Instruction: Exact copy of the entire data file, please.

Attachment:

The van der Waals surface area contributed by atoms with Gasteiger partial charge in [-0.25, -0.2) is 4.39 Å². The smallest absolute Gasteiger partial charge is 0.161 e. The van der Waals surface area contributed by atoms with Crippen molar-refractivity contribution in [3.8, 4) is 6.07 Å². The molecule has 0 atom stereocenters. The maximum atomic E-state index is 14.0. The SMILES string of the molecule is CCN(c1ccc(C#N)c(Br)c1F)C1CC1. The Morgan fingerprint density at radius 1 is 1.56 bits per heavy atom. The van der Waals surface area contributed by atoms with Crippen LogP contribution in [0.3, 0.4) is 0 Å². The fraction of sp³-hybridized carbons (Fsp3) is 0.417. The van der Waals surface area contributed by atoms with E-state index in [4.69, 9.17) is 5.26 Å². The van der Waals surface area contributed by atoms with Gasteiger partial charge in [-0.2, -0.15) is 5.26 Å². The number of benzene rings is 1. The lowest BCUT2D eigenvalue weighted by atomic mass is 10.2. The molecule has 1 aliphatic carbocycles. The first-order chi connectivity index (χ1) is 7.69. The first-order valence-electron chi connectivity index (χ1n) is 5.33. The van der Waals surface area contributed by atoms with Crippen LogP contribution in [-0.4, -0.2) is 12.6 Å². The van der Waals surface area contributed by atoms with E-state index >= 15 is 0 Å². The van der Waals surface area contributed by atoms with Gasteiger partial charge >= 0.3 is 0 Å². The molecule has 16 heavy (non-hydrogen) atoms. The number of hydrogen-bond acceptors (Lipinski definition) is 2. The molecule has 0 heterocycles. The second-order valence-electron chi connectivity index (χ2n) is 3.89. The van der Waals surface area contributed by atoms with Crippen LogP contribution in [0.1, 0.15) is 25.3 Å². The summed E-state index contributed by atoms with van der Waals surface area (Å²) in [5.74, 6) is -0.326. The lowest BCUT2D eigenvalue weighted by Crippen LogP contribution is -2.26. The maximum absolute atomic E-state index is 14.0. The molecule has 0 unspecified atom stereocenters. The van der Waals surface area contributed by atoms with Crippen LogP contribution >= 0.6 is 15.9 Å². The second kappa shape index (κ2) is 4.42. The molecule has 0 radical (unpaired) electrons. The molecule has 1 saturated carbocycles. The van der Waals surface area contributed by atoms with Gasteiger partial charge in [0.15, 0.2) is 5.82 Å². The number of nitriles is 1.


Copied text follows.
The van der Waals surface area contributed by atoms with Gasteiger partial charge in [-0.25, -0.2) is 4.39 Å². The smallest absolute Gasteiger partial charge is 0.161 e. The van der Waals surface area contributed by atoms with Crippen molar-refractivity contribution in [3.8, 4) is 6.07 Å². The molecule has 0 atom stereocenters. The maximum atomic E-state index is 14.0. The SMILES string of the molecule is CCN(c1ccc(C#N)c(Br)c1F)C1CC1. The Morgan fingerprint density at radius 1 is 1.56 bits per heavy atom. The van der Waals surface area contributed by atoms with Crippen LogP contribution in [0.3, 0.4) is 0 Å². The fraction of sp³-hybridized carbons (Fsp3) is 0.417. The van der Waals surface area contributed by atoms with E-state index in [4.69, 9.17) is 5.26 Å². The van der Waals surface area contributed by atoms with Gasteiger partial charge in [-0.2, -0.15) is 5.26 Å². The number of benzene rings is 1. The lowest BCUT2D eigenvalue weighted by atomic mass is 10.2. The molecule has 1 aliphatic carbocycles. The first-order chi connectivity index (χ1) is 7.69. The first-order valence-electron chi connectivity index (χ1n) is 5.33. The van der Waals surface area contributed by atoms with Crippen LogP contribution in [-0.4, -0.2) is 12.6 Å². The van der Waals surface area contributed by atoms with E-state index >= 15 is 0 Å². The van der Waals surface area contributed by atoms with Gasteiger partial charge >= 0.3 is 0 Å². The molecule has 16 heavy (non-hydrogen) atoms. The number of hydrogen-bond acceptors (Lipinski definition) is 2. The molecule has 0 heterocycles. The second-order valence-electron chi connectivity index (χ2n) is 3.89. The van der Waals surface area contributed by atoms with Crippen LogP contribution in [0.1, 0.15) is 25.3 Å². The summed E-state index contributed by atoms with van der Waals surface area (Å²) in [5.74, 6) is -0.326. The lowest BCUT2D eigenvalue weighted by Crippen LogP contribution is -2.26. The maximum absolute atomic E-state index is 14.0. The molecule has 0 unspecified atom stereocenters. The van der Waals surface area contributed by atoms with Crippen LogP contribution >= 0.6 is 15.9 Å². The second kappa shape index (κ2) is 4.42. The molecule has 0 radical (unpaired) electrons. The molecule has 1 saturated carbocycles. The van der Waals surface area contributed by atoms with Gasteiger partial charge in [0.15, 0.2) is 5.82 Å². The number of nitriles is 1.